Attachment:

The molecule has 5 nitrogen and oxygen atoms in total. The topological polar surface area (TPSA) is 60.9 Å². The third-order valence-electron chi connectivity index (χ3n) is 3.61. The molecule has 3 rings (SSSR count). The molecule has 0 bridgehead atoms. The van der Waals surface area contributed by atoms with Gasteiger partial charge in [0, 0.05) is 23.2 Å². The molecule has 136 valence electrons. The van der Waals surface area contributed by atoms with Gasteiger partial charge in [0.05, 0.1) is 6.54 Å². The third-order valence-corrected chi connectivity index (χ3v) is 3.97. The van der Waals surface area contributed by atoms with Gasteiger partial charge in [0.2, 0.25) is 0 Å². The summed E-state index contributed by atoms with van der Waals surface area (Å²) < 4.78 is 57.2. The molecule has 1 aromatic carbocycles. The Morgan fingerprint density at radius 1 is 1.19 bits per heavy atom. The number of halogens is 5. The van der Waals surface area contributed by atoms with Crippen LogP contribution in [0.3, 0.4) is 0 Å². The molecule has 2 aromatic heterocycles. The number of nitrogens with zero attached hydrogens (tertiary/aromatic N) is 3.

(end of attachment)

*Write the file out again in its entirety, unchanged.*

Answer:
The molecule has 5 nitrogen and oxygen atoms in total. The topological polar surface area (TPSA) is 60.9 Å². The third-order valence-electron chi connectivity index (χ3n) is 3.61. The molecule has 3 rings (SSSR count). The molecule has 0 bridgehead atoms. The van der Waals surface area contributed by atoms with Gasteiger partial charge in [0, 0.05) is 23.2 Å². The molecule has 136 valence electrons. The van der Waals surface area contributed by atoms with Gasteiger partial charge in [0.05, 0.1) is 6.54 Å². The third-order valence-corrected chi connectivity index (χ3v) is 3.97. The van der Waals surface area contributed by atoms with Gasteiger partial charge in [0.2, 0.25) is 0 Å². The summed E-state index contributed by atoms with van der Waals surface area (Å²) < 4.78 is 57.2. The molecule has 1 aromatic carbocycles. The Morgan fingerprint density at radius 1 is 1.19 bits per heavy atom. The number of halogens is 5. The van der Waals surface area contributed by atoms with Crippen LogP contribution in [0.3, 0.4) is 0 Å². The molecule has 2 aromatic heterocycles. The number of nitrogens with zero attached hydrogens (tertiary/aromatic N) is 3.